One month after the announcement, the Google Pixel 5 is now available for purchase and the Pixel 4a (5G) can be preordered. That latter handset will arrive in about three weeks.
“[The] Pixel 4a (5G) and Pixel 5 pack more helpful Google features into phones backed by the power and speeds of 5G,” Google’s original announcement post from late September reads. “From Google’s latest AI and Assistant features, to the biggest ever batteries we’ve put in a Pixel, to industry-leading camera features, Pixel 4a (5G) and Pixel 5 join our much-loved Pixel 4a in providing more help at a more helpful price.”
How does one even begin to explain these handsets?
Despite the names, these new handsets, plus the Pixel 4a that Google released back in August can be considered part of the same product family. Each comes in at a lower price point than Google’s previous-generation handsets, and none can be considered a true flagship. Instead, Google is trying to meet its customers’ most important needs at lower price points.
The Pixel 4a (5G)—sometimes called the Pixel 4a with 5G—and the Pixel 5 both include the same basic innards, with mid-tier octa-core Qualcomm Snapdragon 765G processors and Adreno 620 graphics, a step up from the lower-end Qualcomm Snapdragon 730G and Adreno 618 in the Pixel 4a. Both include 128 GB of non-expandable storage, the Titan M security chipset, and rear-mounted Pixel Imprint fingerprint readers. Most important, both new handsets have the same dual-camera setup, with a 12.2 MP main wide lens and a 16 MP ultra-wide lens; the original Pixel 4a only has the single 12.2 MP main wide lens.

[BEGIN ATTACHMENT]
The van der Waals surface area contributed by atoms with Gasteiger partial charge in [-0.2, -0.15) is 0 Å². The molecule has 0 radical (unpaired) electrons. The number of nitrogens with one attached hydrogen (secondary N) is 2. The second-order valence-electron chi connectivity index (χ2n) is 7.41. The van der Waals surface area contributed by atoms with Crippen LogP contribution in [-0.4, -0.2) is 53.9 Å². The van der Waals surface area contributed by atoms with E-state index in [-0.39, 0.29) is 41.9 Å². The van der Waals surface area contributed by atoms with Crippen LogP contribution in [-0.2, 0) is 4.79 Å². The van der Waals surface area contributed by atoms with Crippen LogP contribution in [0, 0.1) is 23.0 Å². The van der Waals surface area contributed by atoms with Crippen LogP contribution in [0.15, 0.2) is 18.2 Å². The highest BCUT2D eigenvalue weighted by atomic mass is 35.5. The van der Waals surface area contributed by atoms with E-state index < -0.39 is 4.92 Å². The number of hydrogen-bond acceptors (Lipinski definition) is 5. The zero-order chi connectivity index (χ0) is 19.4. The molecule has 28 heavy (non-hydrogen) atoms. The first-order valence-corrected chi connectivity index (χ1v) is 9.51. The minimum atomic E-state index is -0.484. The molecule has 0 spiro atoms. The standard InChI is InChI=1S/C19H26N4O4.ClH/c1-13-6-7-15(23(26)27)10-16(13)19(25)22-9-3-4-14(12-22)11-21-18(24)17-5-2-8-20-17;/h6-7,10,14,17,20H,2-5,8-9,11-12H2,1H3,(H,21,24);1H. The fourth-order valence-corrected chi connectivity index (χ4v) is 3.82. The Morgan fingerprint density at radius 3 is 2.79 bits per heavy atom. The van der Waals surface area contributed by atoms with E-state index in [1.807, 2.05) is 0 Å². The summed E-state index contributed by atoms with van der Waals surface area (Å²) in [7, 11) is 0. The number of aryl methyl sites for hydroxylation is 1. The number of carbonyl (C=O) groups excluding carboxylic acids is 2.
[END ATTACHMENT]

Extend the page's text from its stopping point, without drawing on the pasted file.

But the two handsets diverge in some interesting and curious ways, too. The Pixel 4a (5G) includes 6 GB of RAM, like the Pixel 4a, but the Pixel 5 provides 8 GB of RAM. The Pixel 4a (5G) comes only in a black polycarbonate body, like the Pixel 4a, but the Pixel 5 has a unique 100% recycled aluminum body with a rough resin exterior, in two color choices, and unlike the other handsets, it supports wireless charging and Battery Share, which is reverse wireless charging.
The weirdest difference, perhaps, is the display size used by each handset. Where the low-end Pixel 4a provides a tiny 5.8-inch Full HD+ OLED display with HDR, the new Pixel 5 has a 6-inch Full HD+ OLED display with HDR, and the Pixel 4a (5G) has an even larger—but not Pixel XL class—6.2-inch Full HD+ OLED display with HDR. The Pixel 4a and 4a (5G) have older Gorilla Glass 3 protection, but the Pixel 5 brings more modern Gorilla Glass 6.
The Pixel 4a (5G) costs $499 and can be had in black, and when you consider that the original Pixel 4a costs $350, it’s almost a reasonable upgrade. But the Pixel 5 costs $699 and can be had in either black or “Sorta Sage,” a unique green color. This is far too much for this handset: $599 would be a lot more reasonable given its mid-level specs and that far superior handsets—like the Samsung Galaxy S20 FE, the OnePlus 8T, and the iPhone 12—can be had for the same price or just a bit more.
I previously wrote that I was giving up on Pixel this year for the first time, and I still can’t wrap my head around the Pixel 5. But I’ve decided to preorder a Pixel 4 (5G) and trade-in my Pixel 4 XL, and I will review it when it arrives late next month.